I must confess, I haven’t read the original novel by Susanna Clarke, but the TV adaptation, which finished its seven-week run on BBC One on Sunday night, was a bit of the proverbial curate’s egg – good in parts.
Seven hours is a lot of television, and few British-made dramas – especially this kind of fantasy, which doesn’t come cheap – last as long. For those unfamiliar with the story, it is set in the early Nineteenth Century, in the years leading up to and just after the Battle of Waterloo. A middle-aged magician from Yorkshire, Gilbert Norrell, after years sequestered in his manor house, reveals himself to a stunned world, and becomes embroiled in the political intrigues of a nation paranoid about potential invasion. Meanwhile, the younger and more impulsive Jonathan Strange, looking for a career, is inspired to take up magic by his encounter with the street magician Vinculus. He becomes Norrell’s pupil, and serves as the Army’s magician in the Duke of Wellington’s campaign against Napoleon. The main propulsion for the plot comes from Mr Norrell’s fateful decision to summon a fairy – the Gentleman With Thistle-Down Hair – to help him bring back from the dead the young wife of Sir Walter Pole, a member of the government. This, and his and Strange’s eventual falling out, leads to terrible consequences for both men, and they realise that the only way the Gentleman – who becomes increasingly dangerous and involved with human affairs – may be defeated is to summon the Raven King, the greatest of all English magicians.
That, in a nutshell, is the story, and I was only scarcely less confused writing it out just now as I was when I was watching it on the telly. It’s a pretty convoluted plot, and disappears up a few cul-de-sacs and dead ends on its way to the final denouement. Apparently, Clarke produced the novel over a period of years by stitching together several different short stories, and it shows – maybe in the book things are explained more clearly, but there were quite a few “Eh?”, “Huh?”, and “You what?” moments for this particular viewer when watching the TV version.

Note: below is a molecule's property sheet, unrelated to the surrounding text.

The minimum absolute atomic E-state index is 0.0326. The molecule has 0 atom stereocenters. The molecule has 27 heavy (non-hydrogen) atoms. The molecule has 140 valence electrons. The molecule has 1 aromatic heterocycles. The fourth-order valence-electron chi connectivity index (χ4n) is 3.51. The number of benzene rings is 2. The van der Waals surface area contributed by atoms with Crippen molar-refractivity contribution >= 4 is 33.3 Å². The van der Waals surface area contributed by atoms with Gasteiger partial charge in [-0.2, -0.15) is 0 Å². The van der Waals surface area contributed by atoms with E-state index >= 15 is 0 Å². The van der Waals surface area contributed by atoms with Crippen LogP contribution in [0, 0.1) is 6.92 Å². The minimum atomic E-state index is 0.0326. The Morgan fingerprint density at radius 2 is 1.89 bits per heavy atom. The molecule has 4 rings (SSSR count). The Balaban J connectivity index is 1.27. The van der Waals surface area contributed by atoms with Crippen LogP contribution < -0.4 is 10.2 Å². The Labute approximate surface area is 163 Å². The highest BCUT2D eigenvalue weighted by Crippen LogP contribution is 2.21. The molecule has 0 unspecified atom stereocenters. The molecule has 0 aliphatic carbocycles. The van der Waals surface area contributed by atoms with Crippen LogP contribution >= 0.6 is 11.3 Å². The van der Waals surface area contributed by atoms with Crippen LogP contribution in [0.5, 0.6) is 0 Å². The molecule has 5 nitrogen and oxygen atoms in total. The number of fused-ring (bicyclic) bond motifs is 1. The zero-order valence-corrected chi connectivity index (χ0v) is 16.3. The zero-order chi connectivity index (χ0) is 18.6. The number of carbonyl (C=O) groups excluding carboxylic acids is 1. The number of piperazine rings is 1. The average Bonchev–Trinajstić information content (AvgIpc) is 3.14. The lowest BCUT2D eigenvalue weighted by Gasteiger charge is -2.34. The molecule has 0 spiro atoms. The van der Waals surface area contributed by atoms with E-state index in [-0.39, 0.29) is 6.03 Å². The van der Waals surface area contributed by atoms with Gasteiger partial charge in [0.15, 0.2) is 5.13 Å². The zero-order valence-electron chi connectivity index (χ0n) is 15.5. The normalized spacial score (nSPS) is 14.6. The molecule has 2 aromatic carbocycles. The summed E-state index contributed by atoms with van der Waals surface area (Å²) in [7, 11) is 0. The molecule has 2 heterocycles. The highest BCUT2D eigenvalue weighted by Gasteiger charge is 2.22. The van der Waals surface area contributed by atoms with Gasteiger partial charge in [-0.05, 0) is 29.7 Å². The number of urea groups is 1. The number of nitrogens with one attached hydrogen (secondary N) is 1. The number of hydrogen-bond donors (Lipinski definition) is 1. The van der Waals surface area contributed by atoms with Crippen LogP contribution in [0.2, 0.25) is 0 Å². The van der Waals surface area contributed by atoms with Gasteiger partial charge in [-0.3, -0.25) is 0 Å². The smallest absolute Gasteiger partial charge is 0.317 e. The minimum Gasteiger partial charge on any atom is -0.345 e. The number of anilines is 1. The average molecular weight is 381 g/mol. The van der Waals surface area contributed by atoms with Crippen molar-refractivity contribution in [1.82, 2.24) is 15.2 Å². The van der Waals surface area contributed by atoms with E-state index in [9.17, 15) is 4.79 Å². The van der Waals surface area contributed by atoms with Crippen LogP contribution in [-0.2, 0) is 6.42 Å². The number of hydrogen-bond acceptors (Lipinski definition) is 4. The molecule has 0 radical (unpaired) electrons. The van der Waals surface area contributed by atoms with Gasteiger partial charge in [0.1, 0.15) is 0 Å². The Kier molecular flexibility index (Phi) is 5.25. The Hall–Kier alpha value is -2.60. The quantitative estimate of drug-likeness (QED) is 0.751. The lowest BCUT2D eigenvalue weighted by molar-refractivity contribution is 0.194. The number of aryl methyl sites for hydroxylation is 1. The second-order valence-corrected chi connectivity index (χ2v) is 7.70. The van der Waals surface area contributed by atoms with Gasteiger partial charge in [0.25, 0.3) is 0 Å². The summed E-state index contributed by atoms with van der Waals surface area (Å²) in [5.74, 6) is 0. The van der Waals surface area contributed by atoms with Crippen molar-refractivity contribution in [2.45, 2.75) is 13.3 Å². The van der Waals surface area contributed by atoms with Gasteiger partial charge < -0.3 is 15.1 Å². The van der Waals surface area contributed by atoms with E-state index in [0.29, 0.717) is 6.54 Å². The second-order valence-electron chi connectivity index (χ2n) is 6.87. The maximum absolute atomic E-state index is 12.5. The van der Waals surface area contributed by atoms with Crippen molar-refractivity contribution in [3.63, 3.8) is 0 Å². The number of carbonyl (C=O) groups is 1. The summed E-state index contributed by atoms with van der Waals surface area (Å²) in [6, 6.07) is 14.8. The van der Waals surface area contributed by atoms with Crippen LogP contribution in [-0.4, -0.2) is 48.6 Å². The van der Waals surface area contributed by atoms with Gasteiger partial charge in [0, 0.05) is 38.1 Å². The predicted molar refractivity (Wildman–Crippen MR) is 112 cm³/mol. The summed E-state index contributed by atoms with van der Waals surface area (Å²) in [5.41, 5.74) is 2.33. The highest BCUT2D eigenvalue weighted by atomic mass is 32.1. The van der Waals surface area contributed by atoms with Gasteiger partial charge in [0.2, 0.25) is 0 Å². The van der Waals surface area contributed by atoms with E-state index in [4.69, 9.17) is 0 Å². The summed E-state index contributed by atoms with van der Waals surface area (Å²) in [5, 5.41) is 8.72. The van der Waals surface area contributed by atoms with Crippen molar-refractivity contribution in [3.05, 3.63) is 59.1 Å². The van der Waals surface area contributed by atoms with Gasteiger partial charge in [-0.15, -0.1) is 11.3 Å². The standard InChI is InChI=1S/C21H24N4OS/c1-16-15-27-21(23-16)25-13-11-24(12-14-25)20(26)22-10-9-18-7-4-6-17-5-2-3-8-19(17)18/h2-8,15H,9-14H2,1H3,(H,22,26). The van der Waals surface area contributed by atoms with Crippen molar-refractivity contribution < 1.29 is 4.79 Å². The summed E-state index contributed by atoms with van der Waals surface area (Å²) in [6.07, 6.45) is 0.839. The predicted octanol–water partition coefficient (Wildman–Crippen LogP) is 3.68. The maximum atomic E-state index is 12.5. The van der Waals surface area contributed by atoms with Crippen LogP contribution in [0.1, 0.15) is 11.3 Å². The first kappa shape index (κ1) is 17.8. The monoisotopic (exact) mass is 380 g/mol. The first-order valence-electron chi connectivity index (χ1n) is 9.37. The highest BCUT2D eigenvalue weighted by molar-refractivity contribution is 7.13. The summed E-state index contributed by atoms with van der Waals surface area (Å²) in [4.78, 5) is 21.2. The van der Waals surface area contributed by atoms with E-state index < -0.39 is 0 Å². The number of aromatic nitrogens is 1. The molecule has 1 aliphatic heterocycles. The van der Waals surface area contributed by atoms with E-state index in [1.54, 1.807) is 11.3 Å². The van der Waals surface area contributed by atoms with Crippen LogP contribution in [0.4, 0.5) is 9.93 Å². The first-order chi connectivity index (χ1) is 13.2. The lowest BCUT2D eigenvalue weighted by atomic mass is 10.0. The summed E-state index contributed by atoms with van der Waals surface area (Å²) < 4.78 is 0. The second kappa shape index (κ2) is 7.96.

That said, the money was on the screen – horses made of sand emerged from a beach, recently dead soldiers came back to life, a dark vortex engulfed Venice – and the special effects were employed carefully, and didn’t overwhelm the story as they sometimes do (I know this observation has been made many times before, but it still bugs me when directors fall back on computer-generated wizardry to paper over the gaping holes in the plot, something that wasn’t so easy back in the days when such effects were much harder and more expensive to execute – but forgive my middle-aged griping, I digress).
I did enjoy the performances, especially Bertie Carvel as Jonathan Strange, sweeping about the place looking increasingly wild-eyed in a dashing sort of way. Eddie Marsan provided a nice counterpoint as Mr Norrell, though after foolishly bringing the Gentleman With Thistle-Down Hair to life, he took a backseat, sulking in his library as the story centred on Strange and his increasingly desperate attempts to rescue his wife (played by Charlotte Riley, superb) from the clutches of the fairies. Again, I felt this was a weakness in the plotting, and seemed a waste of Marsan’s talents, though he manfully endured the most atrocious periwig I’ve seen in many a long year of watching dramas set in Georgian England. Marc Warren had a lot of fun playing the Gentleman, though he also had that habit…that supernatural villains often do…of speaking…very…very…slowly…
Clarke’s ear for the language of the period is well developed, and I especially enjoyed it when characters like Lady Pole and her servant, Stephen Black – ensorcelled by the Gentleman – are unable to tell others what is happening to them, and can only spout nonsense. These moments were genuinely affecting, and gave a nice sense of what it might be like to hover, terrifyingly, between worlds.
If you’ve read the book, you will no doubt be curious to see this adaptation – but if, like me, you haven’t, I’m not sure it will make you run to the nearest shop to get a copy. That said, it was long-listed for the Booker Prize – and I am fully aware that the faults I identify above may be more due to Peter Harness’s script than Susanna Clarke’s original novel. But I don’t want to end on a sour note – if I had really disliked it, I wouldn’t have stuck with it for nearly two months every Sunday evening. And perhaps compressing dense, epic fantasy into the time-limited demands of film or TV always entails that something – detail, usually – be lost.